POSTED BY February 17, 2011 COMMENTS (95)ON
SBI retail bonds or SBI bonds are the latest offers from the State Bank of India. These savings bonds issue will open from 21st Feb 2011 and closes on 28th Feb 2011.
These bonds are offering attractive interest rates to investors which are better than even fixed deposits, however, it does not suit every kind of investor. Only if you are looking at income generation, these bonds will be good for you, but if your aim is capital appreciation, you will benefit by investing in PPF instead of these bonds.
Lets look at the details of these retail bonds . .
These SBI bonds will come in two variations. The first one is with 15 yrs maturity period offering 9.95% interest and the other option is with 10 yrs maturity period offering a 9.75% interest rate. Note that these interest rates are applicable only if you are investing less than Rs 5 lacs (retail category).
If you invest more than Rs 5 lacs then you will come into the category of non-retail investors for whom the interest rates are 9.30 percent for a 10-year bond and 9.45 percent for 15 years bond. The interest offered by these bonds is a payable yearly, which makes them a great alternative to Bank Fixed Deposits.
Ajay invests Rs 1,00,000 in 10 yrs SBI Retail bonds. He is entitled for 9.75% interest each year. So he will get Rs 9,750 per year for next 10 yrs . Note that each year this interest amount of Rs 9,750 will be added to his income and he will pay the tax on it accordingly as per his tax slab.
He can sell off these bonds on stock exchange incase he is getting a good deal . One more thing which can happen is that SBI can force him to sell off the bonds back to them if SBI exercises their “call options” , which we have talked about below ! .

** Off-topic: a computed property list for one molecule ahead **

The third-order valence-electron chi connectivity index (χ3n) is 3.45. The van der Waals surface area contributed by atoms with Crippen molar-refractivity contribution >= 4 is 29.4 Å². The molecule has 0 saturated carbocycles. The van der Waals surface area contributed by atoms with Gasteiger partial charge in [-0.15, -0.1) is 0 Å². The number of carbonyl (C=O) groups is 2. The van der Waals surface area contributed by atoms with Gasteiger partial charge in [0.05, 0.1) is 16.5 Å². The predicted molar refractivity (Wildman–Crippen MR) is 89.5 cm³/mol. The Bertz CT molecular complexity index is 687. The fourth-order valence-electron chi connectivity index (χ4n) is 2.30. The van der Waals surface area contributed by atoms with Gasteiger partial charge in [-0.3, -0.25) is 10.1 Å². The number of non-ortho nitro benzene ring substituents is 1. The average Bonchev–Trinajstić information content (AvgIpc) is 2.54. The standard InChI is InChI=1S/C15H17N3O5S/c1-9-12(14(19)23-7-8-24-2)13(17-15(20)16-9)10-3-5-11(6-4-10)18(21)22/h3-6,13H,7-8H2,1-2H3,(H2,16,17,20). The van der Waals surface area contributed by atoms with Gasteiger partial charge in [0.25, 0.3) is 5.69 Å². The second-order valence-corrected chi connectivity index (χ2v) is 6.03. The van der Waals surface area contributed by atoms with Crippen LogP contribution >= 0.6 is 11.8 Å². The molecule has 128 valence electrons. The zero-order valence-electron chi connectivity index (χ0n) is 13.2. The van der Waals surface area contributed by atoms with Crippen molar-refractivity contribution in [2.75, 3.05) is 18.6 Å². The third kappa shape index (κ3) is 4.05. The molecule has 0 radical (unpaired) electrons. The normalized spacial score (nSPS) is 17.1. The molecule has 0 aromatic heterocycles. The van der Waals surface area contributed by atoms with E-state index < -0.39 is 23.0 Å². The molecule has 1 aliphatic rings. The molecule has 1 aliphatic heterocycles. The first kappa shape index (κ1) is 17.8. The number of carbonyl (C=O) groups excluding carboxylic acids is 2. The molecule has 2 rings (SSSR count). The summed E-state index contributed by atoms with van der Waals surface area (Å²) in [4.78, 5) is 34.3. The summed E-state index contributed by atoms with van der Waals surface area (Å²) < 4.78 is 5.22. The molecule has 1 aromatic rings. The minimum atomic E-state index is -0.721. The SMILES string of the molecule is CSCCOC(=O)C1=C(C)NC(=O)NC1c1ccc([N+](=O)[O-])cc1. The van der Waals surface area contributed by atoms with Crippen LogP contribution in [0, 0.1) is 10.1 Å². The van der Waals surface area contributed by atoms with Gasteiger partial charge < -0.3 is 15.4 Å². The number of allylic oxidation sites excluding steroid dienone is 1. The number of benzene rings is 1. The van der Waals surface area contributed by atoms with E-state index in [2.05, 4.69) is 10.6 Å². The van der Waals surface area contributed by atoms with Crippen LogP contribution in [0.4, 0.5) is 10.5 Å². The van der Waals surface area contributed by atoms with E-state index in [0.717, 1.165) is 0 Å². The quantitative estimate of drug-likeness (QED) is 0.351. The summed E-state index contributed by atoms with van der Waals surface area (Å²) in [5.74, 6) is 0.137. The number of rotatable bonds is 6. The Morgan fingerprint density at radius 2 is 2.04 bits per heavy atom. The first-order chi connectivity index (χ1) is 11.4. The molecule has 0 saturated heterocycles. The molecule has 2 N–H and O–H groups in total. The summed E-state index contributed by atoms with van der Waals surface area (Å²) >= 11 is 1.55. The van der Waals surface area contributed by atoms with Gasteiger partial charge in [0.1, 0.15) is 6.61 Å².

There is something called “Call Option” in these SBI Bonds. For people who are familiar with “Futures and Options” , they know that a Call option is nothing but “Right to Buy” . So as per this call option, SBI has the right to buy back these bonds from you and terminate the contract with you much earlier than the actual maturity.
If they choose to “exercise” the call option, SBI will pay the principal back to you. For 15 yrs bonds, the call option can be exercised in 10th yr and for 10 yrs bonds, the call option can be exercised in 5th yr. Note once again that it’s the right of SBI, not yours.
For example: If you buy 15 yrs bond in 2011, then if SBI wants to buy back the bonds after 10 yrs which is the year 2021, they can do it. In which case, they will pay back the principle amount to you and close the contract. But in case they dont want to do it, they will continue the bond and you can’t do anything :).
There is no way to apply for these bonds online. You will have to physically go to SBI Bank and get the form from there and fill it up (See the list of all the designated branches of SBI in PDF and EXCEL format, thanks to Babu for providing the list).
However, these bonds will be issued in Demat form only and therefore you will need to have Demat account for buying these Savings Bonds from State bank of India. So be clear on two points
One great thing about bonds is that they are listed on a stock exchange so that you can buy and sell them in the secondary market in case you want to exit from it before maturity. SBI retail bonds will also list on the stock exchange after 1 month of the issue, after which you can buy or sell them on the stock exchange.
Last time when SBI came with a similar issue, the buyers benefited a lot because the bonds listed at 5% premium on the first day itself, so there was an instant 5% gains for those who bought these bonds. However, there is no guarantee that it will happen again.